Cyclosporine is extensively metabolized by CYP 3A isoenzymes, in particular CYP3A4, and is a substrate of the multidrug efflux transporter P-glycoprotein. Various agents are known to either increase or decrease plasma or whole blood of cyclosporine levels usually by inhibition or induction of CYP3A4 or P-glycoprotein transporter or both. Compounds that decrease cyclosporine absorption such as orlistat should be avoided. Monitoring of circulating cyclosporine concentrations and appropriate Neoral® dosage adjustment are essential when these drugs are used concomitantly. (See Blood Concentration Monitoring)

Drugs That Increase Cyclosporine Concentrations

Calcium Channel Blockers Antifungals Antibiotics Glucocorticoids Other Drugs
quinupristin/ dalfopristin
methylprednisolone Allopurinol
danazol imatinib metoclopramide nefazodone oral contraceptives

HIV Protease inhibitors

The HIV protease inhibitors (e.g., indinavir, nelfinavir, ritonavir, and saquinavir) are known to inhibit cytochrome P-450 3A and thus could potentially increase the concentrations of cyclosporine, however no formal studies of the interaction are available. Care should be exercised when these drugs are administered concomitantly.

Grapefruit juice

Grapefruit and grapefruit juice affect metabolism, increasing blood concentrations of cyclosporine, thus should be avoided.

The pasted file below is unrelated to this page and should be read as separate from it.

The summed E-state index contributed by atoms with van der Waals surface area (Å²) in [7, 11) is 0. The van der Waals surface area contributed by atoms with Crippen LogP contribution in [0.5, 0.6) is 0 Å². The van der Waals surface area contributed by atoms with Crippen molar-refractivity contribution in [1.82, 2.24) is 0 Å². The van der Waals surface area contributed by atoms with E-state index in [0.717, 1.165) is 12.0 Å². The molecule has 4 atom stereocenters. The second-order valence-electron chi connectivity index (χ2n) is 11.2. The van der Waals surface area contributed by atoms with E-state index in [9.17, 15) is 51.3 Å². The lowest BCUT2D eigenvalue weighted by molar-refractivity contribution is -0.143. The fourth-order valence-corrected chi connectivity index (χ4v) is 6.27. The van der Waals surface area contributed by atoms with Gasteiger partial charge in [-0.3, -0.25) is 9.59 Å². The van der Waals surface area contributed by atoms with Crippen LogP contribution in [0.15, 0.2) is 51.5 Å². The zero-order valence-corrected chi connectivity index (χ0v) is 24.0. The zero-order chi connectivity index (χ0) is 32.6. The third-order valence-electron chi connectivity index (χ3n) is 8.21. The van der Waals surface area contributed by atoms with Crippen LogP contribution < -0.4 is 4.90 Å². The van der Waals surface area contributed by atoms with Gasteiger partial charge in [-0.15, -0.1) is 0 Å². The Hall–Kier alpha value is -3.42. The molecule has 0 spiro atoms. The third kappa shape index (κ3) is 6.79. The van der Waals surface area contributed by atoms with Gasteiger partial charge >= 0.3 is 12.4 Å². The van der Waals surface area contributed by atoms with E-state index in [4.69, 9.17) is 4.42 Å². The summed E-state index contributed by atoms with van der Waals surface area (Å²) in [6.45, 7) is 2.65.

Drugs/Dietary Supplements That Decrease Cyclosporine Concentrations

Antibiotics Anticonvulsants Other Drugs/Dietary Supplements
oxcarbazepine phenobarbital
sulfinpyrazone terbinafine ticlopidine
octreotide orlistat

St. John's Wort


St. John's Wort

There have been reports of a serious drug interaction between cyclosporine and the herbal dietary supplement, St. John's Wort. This interaction has been reported to produce a marked reduction in the blood concentrations of cyclosporine, resulting in subtherapeutic levels, rejection of transplanted organs, and graft loss.


Rifabutin is known to increase the metabolism of other drugs metabolized by the cytochrome P-450 system. The interaction between rifabutin and cyclosporine has not been studied. Care should be exercised when these two drugs are administered concomitantly.

Effect of Cyclosporine on the Pharmacokinetics and/or Safety of Other Drugs or Agents